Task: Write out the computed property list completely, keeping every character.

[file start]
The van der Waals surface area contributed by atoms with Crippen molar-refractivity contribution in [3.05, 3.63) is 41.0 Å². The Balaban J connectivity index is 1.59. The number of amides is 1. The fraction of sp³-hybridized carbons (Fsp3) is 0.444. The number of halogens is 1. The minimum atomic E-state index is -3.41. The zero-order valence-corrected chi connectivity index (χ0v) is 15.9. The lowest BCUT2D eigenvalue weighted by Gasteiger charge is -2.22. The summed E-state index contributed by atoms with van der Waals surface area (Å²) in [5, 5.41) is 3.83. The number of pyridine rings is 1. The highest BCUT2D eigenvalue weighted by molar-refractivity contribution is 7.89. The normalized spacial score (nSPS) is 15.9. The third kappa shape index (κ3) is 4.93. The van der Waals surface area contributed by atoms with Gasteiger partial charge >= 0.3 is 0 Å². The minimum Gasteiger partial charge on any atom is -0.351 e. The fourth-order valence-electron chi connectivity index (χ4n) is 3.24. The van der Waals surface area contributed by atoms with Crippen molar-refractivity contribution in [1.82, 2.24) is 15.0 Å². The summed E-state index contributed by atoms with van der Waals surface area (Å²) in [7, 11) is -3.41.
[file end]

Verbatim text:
The van der Waals surface area contributed by atoms with Crippen molar-refractivity contribution in [3.05, 3.63) is 41.0 Å². The Balaban J connectivity index is 1.59. The number of amides is 1. The fraction of sp³-hybridized carbons (Fsp3) is 0.444. The number of halogens is 1. The minimum atomic E-state index is -3.41. The zero-order valence-corrected chi connectivity index (χ0v) is 15.9. The lowest BCUT2D eigenvalue weighted by Gasteiger charge is -2.22. The summed E-state index contributed by atoms with van der Waals surface area (Å²) in [5, 5.41) is 3.83. The number of pyridine rings is 1. The highest BCUT2D eigenvalue weighted by molar-refractivity contribution is 7.89. The normalized spacial score (nSPS) is 15.9. The third kappa shape index (κ3) is 4.93. The van der Waals surface area contributed by atoms with Gasteiger partial charge >= 0.3 is 0 Å². The minimum Gasteiger partial charge on any atom is -0.351 e. The fourth-order valence-electron chi connectivity index (χ4n) is 3.24. The van der Waals surface area contributed by atoms with Crippen molar-refractivity contribution in [1.82, 2.24) is 15.0 Å². The summed E-state index contributed by atoms with van der Waals surface area (Å²) in [7, 11) is -3.41.